House Republican Leadership to Bring Enforcement-only bill up for a vote: A border security bill, the “Secure Our Borders First Act,” will come to the floor for a vote next week in the House. The bill, sponsored by Congressman McCaul (R-Texas), would impose penalties for federal agencies that fail to meet certain requirements, like achieving “operational control” of the border in five years. “Operation control” would mean preventing every single illegal border crossing. NCLR opposes this enforcement-only approach which sets up unrealistic measures and wastes taxpayers’ dollars by throwing more money at flawed programs.

Congresswoman Roybal-Allard chosen to manage Homeland Security budget bill:  House Democrats tapped Congresswoman Lucille Roybal-Allard (D-Calif.) to oversee the annual Department of Homeland Security budget bill, the first Latino to serve in that role. APolitico article highlights how critical it is to have a Latino voice in the DHS funding debate, especially one that understands the human aspect of immigration with a dedication to protect the children of immigrants. “I have young Dreamers who because of the president’s policy have been able to go to college and get education and they come back to the community as teachers and attorneys. There’s tremendous value,” Roybal-Allard said. “That doesn’t mean we shouldn’t protect our borders, but I think everything depends on the premise, where we start.”

Nebraska and Virginia take action on policies regarding DREAMers: This week, a bill was introduced in Nebraska to allow DREAMers to obtain driver’s licenses in the only state with a policy barring DACA-recipients from getting a license. According to an Associated Press article, the bill has support from not only immigrant advocates, but business interests as well. The Nebraska Cattlemen Associate and the Nebraska Restaurant Association have both voiced support for the measure, emphasizing the economic benefits of immigrant workers in a state facing a labor shortage. “This is about growing Nebraska and being pro-business,” said Kristen Hassebrook, a lobbyist for the Nebraska Cattlemen Association. “We’re looking for people who want to live in rural Nebraska, who have the requisite skills to work with us, and who want to do the work that we do. And often, the folks at the top end up being from an immigrant background.”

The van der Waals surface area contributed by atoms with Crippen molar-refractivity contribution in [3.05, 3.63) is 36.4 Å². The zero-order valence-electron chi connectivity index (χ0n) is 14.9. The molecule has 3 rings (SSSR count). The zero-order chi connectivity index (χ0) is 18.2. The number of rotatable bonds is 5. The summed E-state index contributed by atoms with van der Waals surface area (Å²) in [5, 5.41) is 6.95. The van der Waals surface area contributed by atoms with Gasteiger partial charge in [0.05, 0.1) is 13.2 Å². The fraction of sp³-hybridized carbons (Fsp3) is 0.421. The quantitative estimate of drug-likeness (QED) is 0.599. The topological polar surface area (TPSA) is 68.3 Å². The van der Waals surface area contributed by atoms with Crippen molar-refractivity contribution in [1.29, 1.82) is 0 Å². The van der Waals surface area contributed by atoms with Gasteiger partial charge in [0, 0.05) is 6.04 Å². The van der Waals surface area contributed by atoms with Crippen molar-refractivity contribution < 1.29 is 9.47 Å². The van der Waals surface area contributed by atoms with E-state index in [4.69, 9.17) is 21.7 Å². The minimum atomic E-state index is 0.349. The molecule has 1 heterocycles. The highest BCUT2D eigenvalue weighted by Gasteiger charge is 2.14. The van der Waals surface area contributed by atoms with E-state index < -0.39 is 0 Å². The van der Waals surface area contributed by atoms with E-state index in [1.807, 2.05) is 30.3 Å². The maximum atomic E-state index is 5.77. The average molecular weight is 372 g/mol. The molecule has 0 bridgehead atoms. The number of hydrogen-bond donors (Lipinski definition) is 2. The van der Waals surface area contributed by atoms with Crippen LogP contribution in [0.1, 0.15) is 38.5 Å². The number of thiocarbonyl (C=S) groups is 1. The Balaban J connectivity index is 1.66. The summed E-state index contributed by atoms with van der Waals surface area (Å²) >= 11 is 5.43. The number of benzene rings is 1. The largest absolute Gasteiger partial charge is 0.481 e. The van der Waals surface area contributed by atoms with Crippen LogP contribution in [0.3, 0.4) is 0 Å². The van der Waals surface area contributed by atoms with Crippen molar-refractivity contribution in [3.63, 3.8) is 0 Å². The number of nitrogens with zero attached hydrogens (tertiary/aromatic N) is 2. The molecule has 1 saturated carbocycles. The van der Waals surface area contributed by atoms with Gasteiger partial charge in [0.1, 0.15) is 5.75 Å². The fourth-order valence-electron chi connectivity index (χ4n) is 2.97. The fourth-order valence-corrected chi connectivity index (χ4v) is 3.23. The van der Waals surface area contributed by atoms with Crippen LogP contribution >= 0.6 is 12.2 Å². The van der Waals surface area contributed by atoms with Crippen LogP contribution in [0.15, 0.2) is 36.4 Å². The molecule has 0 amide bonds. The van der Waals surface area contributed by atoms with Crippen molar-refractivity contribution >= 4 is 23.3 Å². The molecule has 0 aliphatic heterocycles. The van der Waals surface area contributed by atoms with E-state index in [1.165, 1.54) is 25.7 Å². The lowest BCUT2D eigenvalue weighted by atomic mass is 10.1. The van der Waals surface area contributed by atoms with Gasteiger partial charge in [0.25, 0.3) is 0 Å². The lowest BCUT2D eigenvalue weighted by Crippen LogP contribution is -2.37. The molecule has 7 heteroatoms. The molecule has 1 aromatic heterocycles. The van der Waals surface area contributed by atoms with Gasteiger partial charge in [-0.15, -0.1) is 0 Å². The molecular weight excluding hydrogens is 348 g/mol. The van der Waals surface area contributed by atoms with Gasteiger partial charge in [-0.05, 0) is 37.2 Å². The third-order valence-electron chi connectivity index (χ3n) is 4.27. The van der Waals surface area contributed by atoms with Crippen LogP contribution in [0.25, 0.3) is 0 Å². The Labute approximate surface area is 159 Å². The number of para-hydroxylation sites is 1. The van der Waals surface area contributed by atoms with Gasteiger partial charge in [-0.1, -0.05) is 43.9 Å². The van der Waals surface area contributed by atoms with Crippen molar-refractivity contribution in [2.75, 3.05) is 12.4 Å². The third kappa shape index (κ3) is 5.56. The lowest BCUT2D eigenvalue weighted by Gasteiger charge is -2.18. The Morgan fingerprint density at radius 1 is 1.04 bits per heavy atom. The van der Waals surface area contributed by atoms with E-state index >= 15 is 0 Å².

In Virginia, a bill barring DREAMers from receiving in-state tuition failed to pass the Senate, partially as a result of immigrant advocates and protestations by undocumented immigrant students. A Washington Post article notes that, even if the bill passed the Virginia Legislature, Virginia Governor Terry McAuliffe (D) said he would veto the “counterproductive and mean-spirited” legislation.

NCLR Affiliate staff member and advocate profiled in Elle magazine: Anabel Barron was born in Mexico, but grew up in a large family in San Antonio. She eventually came to live in Lorain, Ohio with her four U.S. citizen children. One day on her way to work, she was stopped for speeding and, unable to provide a driver’s license, was picked up by Border Patrol and placed in deportation proceedings. With help from community based organization, HOLA, support from her local church community and pro bono assistance from a local attorney, Anabel was granted a stay of removal, providing her with work authorization and a temporary Social Security number, enabling her to get a U.S. driver’s license. Anabel now works at NCLR Affiliate, El Centro and is hoping to go back to school for a degree in social work. Her story has a happy ending, but millions of families are still under the threat of deportation. President Obama’s executive action attempts to ease those fears. However, a comprehensive solution to a broken and harmful immigration system is needed to protect families, to grow the economy, and to ensure America stays true to its ideals. Read the entire profile.